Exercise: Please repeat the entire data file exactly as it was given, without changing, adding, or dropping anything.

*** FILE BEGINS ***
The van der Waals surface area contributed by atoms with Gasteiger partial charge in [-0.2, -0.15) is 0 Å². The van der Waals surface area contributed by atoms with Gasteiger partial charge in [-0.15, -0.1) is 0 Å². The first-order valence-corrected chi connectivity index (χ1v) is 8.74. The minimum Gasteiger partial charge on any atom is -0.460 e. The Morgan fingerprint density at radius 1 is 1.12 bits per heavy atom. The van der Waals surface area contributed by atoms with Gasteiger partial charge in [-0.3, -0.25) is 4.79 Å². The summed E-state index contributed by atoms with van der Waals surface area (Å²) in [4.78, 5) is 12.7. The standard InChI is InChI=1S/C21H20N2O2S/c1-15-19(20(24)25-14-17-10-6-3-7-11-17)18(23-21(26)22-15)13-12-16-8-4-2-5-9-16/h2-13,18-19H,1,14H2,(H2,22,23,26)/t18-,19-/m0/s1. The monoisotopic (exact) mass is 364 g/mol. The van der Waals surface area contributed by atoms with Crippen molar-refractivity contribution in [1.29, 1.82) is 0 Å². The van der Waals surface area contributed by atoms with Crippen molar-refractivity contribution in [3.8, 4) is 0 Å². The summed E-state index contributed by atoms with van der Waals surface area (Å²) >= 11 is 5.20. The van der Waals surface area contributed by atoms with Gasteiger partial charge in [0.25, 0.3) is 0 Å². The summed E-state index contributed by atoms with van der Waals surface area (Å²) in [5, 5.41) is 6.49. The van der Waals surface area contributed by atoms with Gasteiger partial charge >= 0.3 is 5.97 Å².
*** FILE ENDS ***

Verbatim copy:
The van der Waals surface area contributed by atoms with Gasteiger partial charge in [-0.2, -0.15) is 0 Å². The van der Waals surface area contributed by atoms with Gasteiger partial charge in [-0.15, -0.1) is 0 Å². The first-order valence-corrected chi connectivity index (χ1v) is 8.74. The minimum Gasteiger partial charge on any atom is -0.460 e. The Morgan fingerprint density at radius 1 is 1.12 bits per heavy atom. The van der Waals surface area contributed by atoms with Gasteiger partial charge in [-0.3, -0.25) is 4.79 Å². The summed E-state index contributed by atoms with van der Waals surface area (Å²) in [4.78, 5) is 12.7. The standard InChI is InChI=1S/C21H20N2O2S/c1-15-19(20(24)25-14-17-10-6-3-7-11-17)18(23-21(26)22-15)13-12-16-8-4-2-5-9-16/h2-13,18-19H,1,14H2,(H2,22,23,26)/t18-,19-/m0/s1. The monoisotopic (exact) mass is 364 g/mol. The van der Waals surface area contributed by atoms with Crippen molar-refractivity contribution in [1.29, 1.82) is 0 Å². The van der Waals surface area contributed by atoms with Crippen molar-refractivity contribution in [3.8, 4) is 0 Å². The summed E-state index contributed by atoms with van der Waals surface area (Å²) >= 11 is 5.20. The van der Waals surface area contributed by atoms with Gasteiger partial charge in [0.25, 0.3) is 0 Å². The summed E-state index contributed by atoms with van der Waals surface area (Å²) in [5, 5.41) is 6.49. The van der Waals surface area contributed by atoms with Gasteiger partial charge >= 0.3 is 5.97 Å².